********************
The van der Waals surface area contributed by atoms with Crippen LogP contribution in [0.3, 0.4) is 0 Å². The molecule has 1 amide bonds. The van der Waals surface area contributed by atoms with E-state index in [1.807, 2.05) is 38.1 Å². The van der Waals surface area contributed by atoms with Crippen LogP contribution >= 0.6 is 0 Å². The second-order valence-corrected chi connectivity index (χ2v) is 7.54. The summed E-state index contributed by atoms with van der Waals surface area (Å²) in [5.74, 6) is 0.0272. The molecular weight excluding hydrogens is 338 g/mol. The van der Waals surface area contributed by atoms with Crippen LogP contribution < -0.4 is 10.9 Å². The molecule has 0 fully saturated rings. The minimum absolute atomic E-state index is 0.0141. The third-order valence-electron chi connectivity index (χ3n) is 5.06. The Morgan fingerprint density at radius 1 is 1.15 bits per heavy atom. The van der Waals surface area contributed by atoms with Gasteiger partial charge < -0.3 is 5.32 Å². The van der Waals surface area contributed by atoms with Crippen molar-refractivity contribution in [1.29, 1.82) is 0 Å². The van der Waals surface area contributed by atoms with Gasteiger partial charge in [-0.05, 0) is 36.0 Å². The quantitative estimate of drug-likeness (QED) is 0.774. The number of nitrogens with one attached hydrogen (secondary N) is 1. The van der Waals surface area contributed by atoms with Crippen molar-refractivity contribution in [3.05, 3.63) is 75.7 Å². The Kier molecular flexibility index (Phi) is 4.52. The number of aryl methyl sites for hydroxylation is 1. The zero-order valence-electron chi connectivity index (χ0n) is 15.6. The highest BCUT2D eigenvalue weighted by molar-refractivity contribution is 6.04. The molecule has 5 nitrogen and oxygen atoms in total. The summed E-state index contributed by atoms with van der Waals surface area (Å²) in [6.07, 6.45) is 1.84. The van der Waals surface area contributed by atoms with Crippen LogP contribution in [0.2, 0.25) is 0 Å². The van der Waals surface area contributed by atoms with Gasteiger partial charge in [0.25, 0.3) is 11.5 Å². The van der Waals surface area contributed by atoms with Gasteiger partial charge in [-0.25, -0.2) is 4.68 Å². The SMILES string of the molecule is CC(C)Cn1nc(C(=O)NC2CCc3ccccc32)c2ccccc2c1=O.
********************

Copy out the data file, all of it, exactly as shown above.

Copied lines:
The van der Waals surface area contributed by atoms with Crippen LogP contribution in [0.3, 0.4) is 0 Å². The molecule has 1 amide bonds. The van der Waals surface area contributed by atoms with E-state index in [1.807, 2.05) is 38.1 Å². The van der Waals surface area contributed by atoms with Crippen LogP contribution >= 0.6 is 0 Å². The second-order valence-corrected chi connectivity index (χ2v) is 7.54. The summed E-state index contributed by atoms with van der Waals surface area (Å²) in [5.74, 6) is 0.0272. The molecular weight excluding hydrogens is 338 g/mol. The van der Waals surface area contributed by atoms with Crippen LogP contribution < -0.4 is 10.9 Å². The molecule has 0 fully saturated rings. The minimum absolute atomic E-state index is 0.0141. The third-order valence-electron chi connectivity index (χ3n) is 5.06. The Morgan fingerprint density at radius 1 is 1.15 bits per heavy atom. The van der Waals surface area contributed by atoms with Gasteiger partial charge < -0.3 is 5.32 Å². The van der Waals surface area contributed by atoms with Crippen molar-refractivity contribution in [1.29, 1.82) is 0 Å². The van der Waals surface area contributed by atoms with Gasteiger partial charge in [-0.05, 0) is 36.0 Å². The quantitative estimate of drug-likeness (QED) is 0.774. The number of nitrogens with one attached hydrogen (secondary N) is 1. The van der Waals surface area contributed by atoms with Crippen molar-refractivity contribution in [3.05, 3.63) is 75.7 Å². The Kier molecular flexibility index (Phi) is 4.52. The number of aryl methyl sites for hydroxylation is 1. The zero-order valence-electron chi connectivity index (χ0n) is 15.6. The highest BCUT2D eigenvalue weighted by molar-refractivity contribution is 6.04. The molecule has 5 nitrogen and oxygen atoms in total. The summed E-state index contributed by atoms with van der Waals surface area (Å²) in [6.07, 6.45) is 1.84. The van der Waals surface area contributed by atoms with Crippen LogP contribution in [0.2, 0.25) is 0 Å². The van der Waals surface area contributed by atoms with Gasteiger partial charge in [0.25, 0.3) is 11.5 Å². The van der Waals surface area contributed by atoms with Gasteiger partial charge in [-0.25, -0.2) is 4.68 Å². The SMILES string of the molecule is CC(C)Cn1nc(C(=O)NC2CCc3ccccc32)c2ccccc2c1=O.